Compelling value propositions must be created in order to entice customers and meet their specific demands (Smith & Colgate, 1988). Smuggle offers products that are functional, affordable and are creatively and colorful designed to inspire fun in school and work tasks. Customers match their expectations to Single’s value proposition, and if a customer believes the product does not hold the benefits it is supposed hold, the customer will be dissatisfied (Kettle et. , el). Therefore, Smuggle must either meet or exceed customers’ expectations in order to satisfy them.
This process is integral to the ‘mutual exchange’ characteristic of marketing, because companies must gauge demand and then deliver value in order to establish long-lasting relationships, but at he same time customers must gauge the value of products and deliver offerings (in the form of revenue). Firms that deliver superior value gain competitive advantage and will therefore increase their revenue, however this enhanced value may come at profit-diminishing cost (Lynch, 1994). Organizations create superior value by identifying the types of value that their customers ‘need’.
Sheet and Participatory (1991) specify five types of value that drive consumer choice- functional, social, emotional, epistemic and conditional. Experiential value is another type of value, which is highlighted by Park, Jarvis and Manacling (1986). Smuggle customers are most typically young girls living in middle to high-income areas of urban Australia. Smuggle products attract and satisfy this target market by catering to the stationery needs of young girls. These values include emotional or symbolic value, epistemic value, and experiential value. Single’s your turn’ range exemplifies these types of value.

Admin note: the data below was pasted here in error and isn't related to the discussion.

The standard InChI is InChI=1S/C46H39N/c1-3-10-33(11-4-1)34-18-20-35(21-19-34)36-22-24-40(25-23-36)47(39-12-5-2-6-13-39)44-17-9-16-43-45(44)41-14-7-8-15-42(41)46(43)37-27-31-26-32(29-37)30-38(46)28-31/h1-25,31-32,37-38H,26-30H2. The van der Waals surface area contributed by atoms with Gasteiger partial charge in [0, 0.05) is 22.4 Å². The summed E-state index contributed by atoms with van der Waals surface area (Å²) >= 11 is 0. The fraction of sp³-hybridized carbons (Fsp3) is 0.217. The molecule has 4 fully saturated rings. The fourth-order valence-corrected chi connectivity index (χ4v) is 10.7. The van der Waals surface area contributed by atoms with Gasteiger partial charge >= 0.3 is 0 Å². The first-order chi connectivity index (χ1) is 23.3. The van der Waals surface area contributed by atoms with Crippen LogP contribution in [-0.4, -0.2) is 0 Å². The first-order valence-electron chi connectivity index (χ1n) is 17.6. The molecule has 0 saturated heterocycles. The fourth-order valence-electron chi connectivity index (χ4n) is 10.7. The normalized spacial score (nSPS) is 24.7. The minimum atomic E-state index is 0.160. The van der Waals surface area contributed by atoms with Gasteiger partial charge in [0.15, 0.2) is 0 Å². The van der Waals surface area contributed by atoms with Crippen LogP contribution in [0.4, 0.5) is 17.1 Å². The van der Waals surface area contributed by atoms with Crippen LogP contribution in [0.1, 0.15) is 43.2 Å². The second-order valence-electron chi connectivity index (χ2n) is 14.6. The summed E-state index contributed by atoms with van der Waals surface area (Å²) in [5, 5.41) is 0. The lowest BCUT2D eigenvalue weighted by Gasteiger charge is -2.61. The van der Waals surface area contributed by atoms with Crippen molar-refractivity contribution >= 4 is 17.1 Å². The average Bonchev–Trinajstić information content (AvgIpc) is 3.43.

Symbolically, customers are able to express themselves through the product by coloring in, and designing their own pencil cases and notebooks. Like Single’s smelly erasers, the you turn’ range may arouse curiosity in customers due to the novelty aspect of the product. Customers may also value the potential benefits to their design skills, which is another illustration of epistemic value. However, experiential value is the dominating type of value present in this range of products, as it creates an emotional link between the customer and the product, because the customer must actively interact with it.